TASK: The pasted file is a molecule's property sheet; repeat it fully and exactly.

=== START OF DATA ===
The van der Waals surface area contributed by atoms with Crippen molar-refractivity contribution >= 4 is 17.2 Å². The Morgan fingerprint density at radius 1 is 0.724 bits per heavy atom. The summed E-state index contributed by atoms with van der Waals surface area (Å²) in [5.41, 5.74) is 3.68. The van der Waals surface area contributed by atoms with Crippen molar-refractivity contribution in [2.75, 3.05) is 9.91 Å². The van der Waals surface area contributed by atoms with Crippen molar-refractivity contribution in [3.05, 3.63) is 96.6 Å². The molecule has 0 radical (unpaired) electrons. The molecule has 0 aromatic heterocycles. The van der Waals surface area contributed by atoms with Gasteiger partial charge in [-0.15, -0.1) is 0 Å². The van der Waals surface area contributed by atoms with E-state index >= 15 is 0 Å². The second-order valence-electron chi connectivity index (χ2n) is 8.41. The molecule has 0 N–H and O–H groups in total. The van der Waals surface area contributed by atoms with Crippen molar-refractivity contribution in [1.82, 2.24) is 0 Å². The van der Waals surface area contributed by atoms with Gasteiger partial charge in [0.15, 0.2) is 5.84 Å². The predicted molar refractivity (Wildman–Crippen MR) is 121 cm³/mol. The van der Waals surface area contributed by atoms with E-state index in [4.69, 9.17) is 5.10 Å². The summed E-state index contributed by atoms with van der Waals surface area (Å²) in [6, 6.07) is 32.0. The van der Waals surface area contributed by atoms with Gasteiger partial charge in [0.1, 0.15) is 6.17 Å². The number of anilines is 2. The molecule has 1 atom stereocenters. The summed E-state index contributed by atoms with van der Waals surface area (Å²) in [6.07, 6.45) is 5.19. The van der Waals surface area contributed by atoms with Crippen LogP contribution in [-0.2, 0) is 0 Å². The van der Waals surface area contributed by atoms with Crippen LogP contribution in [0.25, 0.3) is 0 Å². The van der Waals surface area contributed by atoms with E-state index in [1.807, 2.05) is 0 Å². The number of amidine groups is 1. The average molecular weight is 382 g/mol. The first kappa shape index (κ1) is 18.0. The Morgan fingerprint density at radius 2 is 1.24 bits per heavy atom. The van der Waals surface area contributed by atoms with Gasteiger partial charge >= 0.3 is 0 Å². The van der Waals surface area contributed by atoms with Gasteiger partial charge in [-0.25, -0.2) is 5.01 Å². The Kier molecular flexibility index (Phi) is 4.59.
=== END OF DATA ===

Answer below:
The van der Waals surface area contributed by atoms with Crippen molar-refractivity contribution >= 4 is 17.2 Å². The Morgan fingerprint density at radius 1 is 0.724 bits per heavy atom. The summed E-state index contributed by atoms with van der Waals surface area (Å²) in [5.41, 5.74) is 3.68. The van der Waals surface area contributed by atoms with Crippen molar-refractivity contribution in [2.75, 3.05) is 9.91 Å². The van der Waals surface area contributed by atoms with Crippen molar-refractivity contribution in [3.05, 3.63) is 96.6 Å². The molecule has 0 radical (unpaired) electrons. The molecule has 0 aromatic heterocycles. The van der Waals surface area contributed by atoms with Gasteiger partial charge in [-0.15, -0.1) is 0 Å². The van der Waals surface area contributed by atoms with E-state index >= 15 is 0 Å². The second-order valence-electron chi connectivity index (χ2n) is 8.41. The molecule has 0 N–H and O–H groups in total. The van der Waals surface area contributed by atoms with Crippen molar-refractivity contribution in [1.82, 2.24) is 0 Å². The van der Waals surface area contributed by atoms with Gasteiger partial charge in [0.15, 0.2) is 5.84 Å². The predicted molar refractivity (Wildman–Crippen MR) is 121 cm³/mol. The van der Waals surface area contributed by atoms with E-state index in [4.69, 9.17) is 5.10 Å². The summed E-state index contributed by atoms with van der Waals surface area (Å²) in [6, 6.07) is 32.0. The van der Waals surface area contributed by atoms with Gasteiger partial charge in [0.1, 0.15) is 6.17 Å². The number of anilines is 2. The molecule has 1 atom stereocenters. The summed E-state index contributed by atoms with van der Waals surface area (Å²) in [6.07, 6.45) is 5.19. The van der Waals surface area contributed by atoms with Crippen LogP contribution in [-0.2, 0) is 0 Å². The van der Waals surface area contributed by atoms with Crippen LogP contribution in [0.25, 0.3) is 0 Å². The van der Waals surface area contributed by atoms with E-state index in [1.807, 2.05) is 0 Å². The number of amidine groups is 1. The average molecular weight is 382 g/mol. The first kappa shape index (κ1) is 18.0. The Morgan fingerprint density at radius 2 is 1.24 bits per heavy atom. The van der Waals surface area contributed by atoms with Gasteiger partial charge >= 0.3 is 0 Å². The van der Waals surface area contributed by atoms with Gasteiger partial charge in [-0.25, -0.2) is 5.01 Å². The Kier molecular flexibility index (Phi) is 4.59.